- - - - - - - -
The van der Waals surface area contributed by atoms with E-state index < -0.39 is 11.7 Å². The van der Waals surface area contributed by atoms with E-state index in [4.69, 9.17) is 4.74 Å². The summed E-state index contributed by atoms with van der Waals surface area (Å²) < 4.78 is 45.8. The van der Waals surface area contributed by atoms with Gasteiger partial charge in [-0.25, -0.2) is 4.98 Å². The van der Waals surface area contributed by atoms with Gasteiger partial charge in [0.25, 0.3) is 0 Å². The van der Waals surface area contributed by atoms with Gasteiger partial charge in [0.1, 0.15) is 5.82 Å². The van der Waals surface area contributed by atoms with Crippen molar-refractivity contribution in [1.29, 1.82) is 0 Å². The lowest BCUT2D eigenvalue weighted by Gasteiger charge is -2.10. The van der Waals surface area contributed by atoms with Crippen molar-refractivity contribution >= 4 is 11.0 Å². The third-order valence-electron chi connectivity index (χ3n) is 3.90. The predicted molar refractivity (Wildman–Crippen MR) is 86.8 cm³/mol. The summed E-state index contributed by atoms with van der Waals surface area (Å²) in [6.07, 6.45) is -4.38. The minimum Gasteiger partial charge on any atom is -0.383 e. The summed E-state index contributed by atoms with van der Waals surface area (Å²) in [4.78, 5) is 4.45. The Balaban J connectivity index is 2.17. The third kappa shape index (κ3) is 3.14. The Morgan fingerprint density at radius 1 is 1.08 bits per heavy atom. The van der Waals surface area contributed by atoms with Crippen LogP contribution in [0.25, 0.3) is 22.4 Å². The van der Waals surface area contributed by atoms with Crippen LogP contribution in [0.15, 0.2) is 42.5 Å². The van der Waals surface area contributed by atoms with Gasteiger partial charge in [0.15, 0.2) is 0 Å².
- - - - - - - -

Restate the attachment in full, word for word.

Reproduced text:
The van der Waals surface area contributed by atoms with E-state index < -0.39 is 11.7 Å². The van der Waals surface area contributed by atoms with E-state index in [4.69, 9.17) is 4.74 Å². The summed E-state index contributed by atoms with van der Waals surface area (Å²) < 4.78 is 45.8. The van der Waals surface area contributed by atoms with Gasteiger partial charge in [-0.25, -0.2) is 4.98 Å². The van der Waals surface area contributed by atoms with Gasteiger partial charge in [0.25, 0.3) is 0 Å². The van der Waals surface area contributed by atoms with Gasteiger partial charge in [0.1, 0.15) is 5.82 Å². The van der Waals surface area contributed by atoms with Crippen molar-refractivity contribution in [1.29, 1.82) is 0 Å². The lowest BCUT2D eigenvalue weighted by Gasteiger charge is -2.10. The van der Waals surface area contributed by atoms with Crippen molar-refractivity contribution >= 4 is 11.0 Å². The third-order valence-electron chi connectivity index (χ3n) is 3.90. The predicted molar refractivity (Wildman–Crippen MR) is 86.8 cm³/mol. The summed E-state index contributed by atoms with van der Waals surface area (Å²) in [6.07, 6.45) is -4.38. The minimum Gasteiger partial charge on any atom is -0.383 e. The summed E-state index contributed by atoms with van der Waals surface area (Å²) in [4.78, 5) is 4.45. The Balaban J connectivity index is 2.17. The third kappa shape index (κ3) is 3.14. The Morgan fingerprint density at radius 1 is 1.08 bits per heavy atom. The van der Waals surface area contributed by atoms with Crippen LogP contribution in [0.25, 0.3) is 22.4 Å². The van der Waals surface area contributed by atoms with Crippen LogP contribution in [0.15, 0.2) is 42.5 Å². The van der Waals surface area contributed by atoms with Gasteiger partial charge in [0.15, 0.2) is 0 Å².